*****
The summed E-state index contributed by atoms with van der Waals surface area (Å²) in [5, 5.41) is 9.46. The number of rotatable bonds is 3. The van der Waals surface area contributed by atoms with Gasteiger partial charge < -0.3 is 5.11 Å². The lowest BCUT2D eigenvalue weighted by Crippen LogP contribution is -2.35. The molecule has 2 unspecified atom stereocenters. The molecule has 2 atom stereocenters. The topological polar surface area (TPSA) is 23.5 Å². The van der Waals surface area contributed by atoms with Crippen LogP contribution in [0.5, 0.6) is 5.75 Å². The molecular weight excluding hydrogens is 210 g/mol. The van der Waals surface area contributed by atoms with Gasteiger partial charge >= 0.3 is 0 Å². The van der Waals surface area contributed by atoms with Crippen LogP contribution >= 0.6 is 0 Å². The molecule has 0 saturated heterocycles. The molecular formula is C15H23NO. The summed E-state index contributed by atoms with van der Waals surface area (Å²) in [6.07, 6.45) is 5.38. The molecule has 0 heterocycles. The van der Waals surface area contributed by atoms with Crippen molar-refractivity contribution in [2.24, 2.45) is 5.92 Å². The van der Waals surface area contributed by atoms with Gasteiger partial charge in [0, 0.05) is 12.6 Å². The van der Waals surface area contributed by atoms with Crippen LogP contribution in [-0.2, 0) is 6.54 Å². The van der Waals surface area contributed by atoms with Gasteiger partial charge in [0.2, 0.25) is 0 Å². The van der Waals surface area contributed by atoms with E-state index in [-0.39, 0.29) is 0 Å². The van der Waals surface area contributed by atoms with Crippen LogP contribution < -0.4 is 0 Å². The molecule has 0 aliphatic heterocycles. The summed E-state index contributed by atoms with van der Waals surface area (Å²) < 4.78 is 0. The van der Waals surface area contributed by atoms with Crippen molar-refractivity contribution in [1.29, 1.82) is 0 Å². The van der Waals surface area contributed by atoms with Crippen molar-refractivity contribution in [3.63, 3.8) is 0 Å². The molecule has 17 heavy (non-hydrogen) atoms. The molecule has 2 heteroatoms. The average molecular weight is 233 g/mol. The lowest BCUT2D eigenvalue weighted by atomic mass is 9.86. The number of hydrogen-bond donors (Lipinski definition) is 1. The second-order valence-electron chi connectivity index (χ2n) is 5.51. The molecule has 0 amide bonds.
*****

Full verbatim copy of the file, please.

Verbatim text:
The summed E-state index contributed by atoms with van der Waals surface area (Å²) in [5, 5.41) is 9.46. The number of rotatable bonds is 3. The van der Waals surface area contributed by atoms with Gasteiger partial charge < -0.3 is 5.11 Å². The lowest BCUT2D eigenvalue weighted by Crippen LogP contribution is -2.35. The molecule has 2 unspecified atom stereocenters. The molecule has 2 atom stereocenters. The topological polar surface area (TPSA) is 23.5 Å². The van der Waals surface area contributed by atoms with Crippen LogP contribution in [0.5, 0.6) is 5.75 Å². The molecular weight excluding hydrogens is 210 g/mol. The van der Waals surface area contributed by atoms with Gasteiger partial charge >= 0.3 is 0 Å². The van der Waals surface area contributed by atoms with Crippen LogP contribution >= 0.6 is 0 Å². The molecule has 0 saturated heterocycles. The molecular formula is C15H23NO. The summed E-state index contributed by atoms with van der Waals surface area (Å²) in [6.07, 6.45) is 5.38. The molecule has 0 heterocycles. The van der Waals surface area contributed by atoms with Crippen molar-refractivity contribution in [2.24, 2.45) is 5.92 Å². The van der Waals surface area contributed by atoms with Gasteiger partial charge in [0, 0.05) is 12.6 Å². The van der Waals surface area contributed by atoms with Crippen LogP contribution in [-0.2, 0) is 6.54 Å². The van der Waals surface area contributed by atoms with Gasteiger partial charge in [0.2, 0.25) is 0 Å². The van der Waals surface area contributed by atoms with E-state index in [-0.39, 0.29) is 0 Å². The van der Waals surface area contributed by atoms with Crippen LogP contribution < -0.4 is 0 Å². The molecule has 0 aliphatic heterocycles. The summed E-state index contributed by atoms with van der Waals surface area (Å²) < 4.78 is 0. The van der Waals surface area contributed by atoms with Crippen molar-refractivity contribution in [1.29, 1.82) is 0 Å². The van der Waals surface area contributed by atoms with Crippen molar-refractivity contribution in [3.63, 3.8) is 0 Å². The molecule has 17 heavy (non-hydrogen) atoms. The molecule has 2 heteroatoms. The average molecular weight is 233 g/mol. The lowest BCUT2D eigenvalue weighted by atomic mass is 9.86. The number of hydrogen-bond donors (Lipinski definition) is 1. The second-order valence-electron chi connectivity index (χ2n) is 5.51. The molecule has 0 amide bonds.